Joined: Sat Sep 10, 2011 11:42 pm
Delivery Date: 11 Sep 2011

Re: What gm-volt guys think of MNL ...

Thu Nov 17, 2011 3:16 pm

Smidge204 wrote: Not sure you're using the word "fallacy" correctly. A fallacy is an error in reasoning, not a matter of probability.
No, I purposely used fallacy, because I want to know if you believe there is any actual error in my reasoning, for the scenarios I posited. It appears that we are in agreement then. As for the actual probability of each scenario, I think it is not very important. An individual driver should reasonably be able to calculate for themselves whether their driving patterns typically better fit my scenarios or yours, and make the choice of vehicle for themselves. I myself have no doubt which scenario is more common, surveys make it absolutely clear that shorter commutes are way more common than longer ones. What portion of the longer trips falls under Leaf range or not depends on geography & the person. What other cities are nearby, how far are they, how often does one go there? Do you have relatives/friends/activities/meetings there that cause you visit often? Is destination charging feasible or not? Is in-route charging available and the driver & driver's family willing to tolerate the added delay or not? Everyone has to answer these questions for themselves, basically.

If living in cold climates, < 25F for extended periods, people can also make adjustments for range, extra electricity usage, extra gas usage to see what fits them best. It will be clearer after this winter the effects of cold weather on both vehicles, when more people report their experiences. For me in California though, it's a complete non-issue.
The question now becomes: Under what usage patterns, if any, does the fuel burned by a Volt exceed what is burned by a traditional ICEv in an BEV+ICEv pairing? My original point was that there are scenarios where this is the case.
I never disagreed with that point.
So the NEXT question, and the one which has no answer yet, is how common these scenarios are. I don't think we'll ever reach a solid answer without a mountain of good data and all we have now are anecdotes.
I think the data is already there. Most people's daily driving is in the Volt range. For these people, the ? of whether Volt uses more gas or (Leaf+traditional ICE) uses more gas, is whether their non-daily driving is dominated by trips in the 40-80 mile range, or in the 80+ range, (adjust all figures for in-route charging availability) and this will vary by the person.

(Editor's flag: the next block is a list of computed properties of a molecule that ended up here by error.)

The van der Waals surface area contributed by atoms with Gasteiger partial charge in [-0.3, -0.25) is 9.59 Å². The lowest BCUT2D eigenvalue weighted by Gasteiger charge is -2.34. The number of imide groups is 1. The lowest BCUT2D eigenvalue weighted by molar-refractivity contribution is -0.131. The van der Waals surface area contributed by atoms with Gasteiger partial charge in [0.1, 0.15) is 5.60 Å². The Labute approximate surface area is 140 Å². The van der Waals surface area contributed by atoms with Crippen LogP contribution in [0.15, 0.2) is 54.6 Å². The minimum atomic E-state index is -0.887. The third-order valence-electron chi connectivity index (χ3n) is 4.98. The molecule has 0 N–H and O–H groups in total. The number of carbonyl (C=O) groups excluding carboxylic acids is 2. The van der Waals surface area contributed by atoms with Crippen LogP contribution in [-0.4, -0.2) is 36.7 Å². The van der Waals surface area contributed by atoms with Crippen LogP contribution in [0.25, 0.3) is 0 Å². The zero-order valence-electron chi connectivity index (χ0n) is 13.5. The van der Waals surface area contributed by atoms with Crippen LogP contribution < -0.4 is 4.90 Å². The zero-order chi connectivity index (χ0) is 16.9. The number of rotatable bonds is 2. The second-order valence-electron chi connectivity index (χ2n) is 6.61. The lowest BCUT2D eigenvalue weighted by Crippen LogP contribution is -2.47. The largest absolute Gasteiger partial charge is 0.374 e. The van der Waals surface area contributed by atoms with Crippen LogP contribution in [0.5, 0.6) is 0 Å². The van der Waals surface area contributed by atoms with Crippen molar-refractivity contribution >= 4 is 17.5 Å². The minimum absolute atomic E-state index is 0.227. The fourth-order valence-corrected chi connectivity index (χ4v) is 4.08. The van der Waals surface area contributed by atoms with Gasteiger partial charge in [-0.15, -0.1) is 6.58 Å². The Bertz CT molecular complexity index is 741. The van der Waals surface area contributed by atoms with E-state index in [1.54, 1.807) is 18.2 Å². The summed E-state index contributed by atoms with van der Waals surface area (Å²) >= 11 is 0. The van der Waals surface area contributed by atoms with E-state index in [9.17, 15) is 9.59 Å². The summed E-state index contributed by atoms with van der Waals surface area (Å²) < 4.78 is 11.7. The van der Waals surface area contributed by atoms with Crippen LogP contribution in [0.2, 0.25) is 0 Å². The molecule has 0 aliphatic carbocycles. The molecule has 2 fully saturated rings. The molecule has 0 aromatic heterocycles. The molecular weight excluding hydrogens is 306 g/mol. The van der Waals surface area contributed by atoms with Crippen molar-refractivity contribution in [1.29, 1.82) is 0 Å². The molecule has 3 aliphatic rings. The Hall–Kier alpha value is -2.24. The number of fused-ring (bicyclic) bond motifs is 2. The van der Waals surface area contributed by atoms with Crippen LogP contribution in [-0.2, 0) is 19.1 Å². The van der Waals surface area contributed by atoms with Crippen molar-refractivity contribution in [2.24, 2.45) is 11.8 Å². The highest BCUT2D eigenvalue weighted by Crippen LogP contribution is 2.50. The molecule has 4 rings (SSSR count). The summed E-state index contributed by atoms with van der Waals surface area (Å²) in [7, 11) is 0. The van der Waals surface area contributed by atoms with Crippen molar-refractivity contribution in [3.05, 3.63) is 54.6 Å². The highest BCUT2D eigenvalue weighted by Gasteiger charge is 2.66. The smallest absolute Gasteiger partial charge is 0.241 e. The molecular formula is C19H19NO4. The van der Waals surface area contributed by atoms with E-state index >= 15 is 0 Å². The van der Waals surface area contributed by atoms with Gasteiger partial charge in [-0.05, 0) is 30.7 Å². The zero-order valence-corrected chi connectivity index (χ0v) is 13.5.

I don't really see the point of posting your long trip scenario. Sure, long driving miles can work in a BEV if you have charging opportunities at work, no one disagrees with that. How often do you do treks like this vs. your normal 22 mile days? What if the trip had been slightly different, what if the last work stop was 6 miles further out of the way, you don't get stuck behind the 40 mph truck and drive faster, and you can't quite make it in the Leaf, causing you to use the ICE that day? What if the trips were spaced out so that you only had an hour to charge in the middle rather than 4? What if someone called you & asked you to make an extra unplanned trip on that last leg?

Under the conditions of your actual drive, a Volt would probably burn about a gallon, as you get at least about 91 miles under EV with the charging available. Perhaps even less, depending on how efficiently you drive. This extra gallon over the Leaf could easily be canceled by just one other atypical driving day when you *can't* make it in the Leaf and have to take the ICE, even with no interim charging. It could be more than canceled with some interim charging, enough to eke out a few extra miles in the Volt but not enough to safely make the trip in a Leaf.